Pokagons building 32 more homesPublished 5:39pm Thursday, November 1, 2012
A $6.5 million housing investment at Pokagon Band village just down Dailey Road from Southwestern Michigan College will create 188 construction jobs, tribal Treasurer John Warren announced Thursday.
Sixteen townhouses and 16 duplexes taking shape over the next seven months behind the community center mean a total of 66 houses and will be a model for potential development in South Bend, Ind.
“We should be finished mid-summer — hopefully, July,” Warren said.
In 2013, the tribe also plans to open Four Winds Dowagiac on M-51 South.
A tour started at the community center, 27043 Potawatomi Trail, northwest of the intersection of Peavine and Dailey roads.
The tribe delivers health, cultural preservation, education and child care from various locations around Dowagiac, which is the central location serving 4,500 Pokagon citizens.
“We feel South Bend citizens could benefit from similar services,” Warren said. “We didn’t wake up one day and decide to build houses. We had over three years of town hall meetings throughout Michigan and northern Indiana. This is the result of what they wished for.”
Media representatives visited the community center and a lease-to-own home in the 2007 addition to the village that followed elder housing built in 2004.
The 8,500-square-foot “green” community center dedicated in May boasts solar panels, recycled materials — including trim from tornado-toppled trees — and a roof with live plants. It earned a Leadership in Energy and Environmental Design (LEED) Gold Certification award.
Eight acres have been restored to native grasses and drought-resistant landscaping. With such features as local building materials, tinted insulated glass and light-colored roofing, the building helps educate not only Pokagons but the wider community on the value of sustainable development.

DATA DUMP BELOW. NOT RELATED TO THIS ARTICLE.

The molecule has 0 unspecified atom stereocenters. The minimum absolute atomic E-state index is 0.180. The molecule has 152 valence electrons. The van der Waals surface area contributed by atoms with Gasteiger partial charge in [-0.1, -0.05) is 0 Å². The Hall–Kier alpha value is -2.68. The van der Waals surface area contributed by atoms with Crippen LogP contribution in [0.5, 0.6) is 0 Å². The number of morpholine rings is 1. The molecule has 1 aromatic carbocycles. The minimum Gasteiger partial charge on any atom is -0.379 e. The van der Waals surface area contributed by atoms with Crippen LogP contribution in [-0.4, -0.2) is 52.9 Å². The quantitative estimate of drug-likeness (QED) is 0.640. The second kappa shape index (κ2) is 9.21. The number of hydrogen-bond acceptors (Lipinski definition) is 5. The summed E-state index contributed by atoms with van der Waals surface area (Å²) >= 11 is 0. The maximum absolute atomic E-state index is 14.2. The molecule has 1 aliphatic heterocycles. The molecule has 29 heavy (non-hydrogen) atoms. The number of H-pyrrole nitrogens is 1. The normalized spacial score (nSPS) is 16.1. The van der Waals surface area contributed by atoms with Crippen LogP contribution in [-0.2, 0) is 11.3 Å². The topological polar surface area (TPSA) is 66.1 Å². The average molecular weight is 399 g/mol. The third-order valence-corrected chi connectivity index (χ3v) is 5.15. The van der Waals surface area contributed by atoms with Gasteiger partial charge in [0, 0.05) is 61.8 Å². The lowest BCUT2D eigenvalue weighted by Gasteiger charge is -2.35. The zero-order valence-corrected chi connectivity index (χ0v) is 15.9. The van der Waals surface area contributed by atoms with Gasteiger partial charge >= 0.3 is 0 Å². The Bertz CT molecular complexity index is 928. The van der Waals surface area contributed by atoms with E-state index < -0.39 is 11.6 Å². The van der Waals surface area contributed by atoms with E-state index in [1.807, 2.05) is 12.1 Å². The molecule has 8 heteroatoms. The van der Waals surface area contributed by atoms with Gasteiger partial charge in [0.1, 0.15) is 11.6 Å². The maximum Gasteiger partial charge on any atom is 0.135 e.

“Our windows face south, and it is designed to reflect cultural and historic values of the tribe. If you look up, the cloud looks like a turtle,” Warren said. “Tribal Council member Tom Topash has great knowledge in that area and is one of the biggest advocates. Our community center includes space for parties. We’ve used it for funerals and video conferencing for language classes to three tribes. We had a Halloween party packed with kids last weekend, and, this morning, elders will be using it. It’s a good family-gathering place. Pokagon Township met here.”
“We’ve seen a 48 percent reduction from traditional fossil fuel utilities,” said Jason M. Wesaw, government manager.
Dowagiac last month agreed to extend sewer and water to the 320 acres, allowing city utilities to complete a loop.
“The trust application (for South Bend, or “Ribbontown”) calls for about 44 homes,” said Warren, who pinch-hit for Chairman Matt Wesaw, who was traveling.
The tribe is trying to acquire 164 acres two miles southwest of downtown South Bend through the Bureau of Indian Affairs (BIA).
Communications Director Paige Risser said the acreage is near Rum Village.
Use of the land is open to many possibilities, including a gaming facility, but the tribe’s intention is to focus initially on housing for tribal citizens in Indiana and satellite facilities to deliver services.
“The Pokagon Band’s Indiana residents, particularly our elders and low-income citizens, face significant challenges in finding suitable housing and accessing our health, education and family services program,” Chairman Wesaw said previously. “As a result, we are evaluating potential projects and initiatives that will serve our citizens, as well as area residents, including members of other Native American tribes and the state.”
“Any decisions we make on behalf of tribal citizens, we always try to anticipate what future leaders in the next 10 to 20 years would want. We try to be multipurpose to give future councils tools,” Warren said.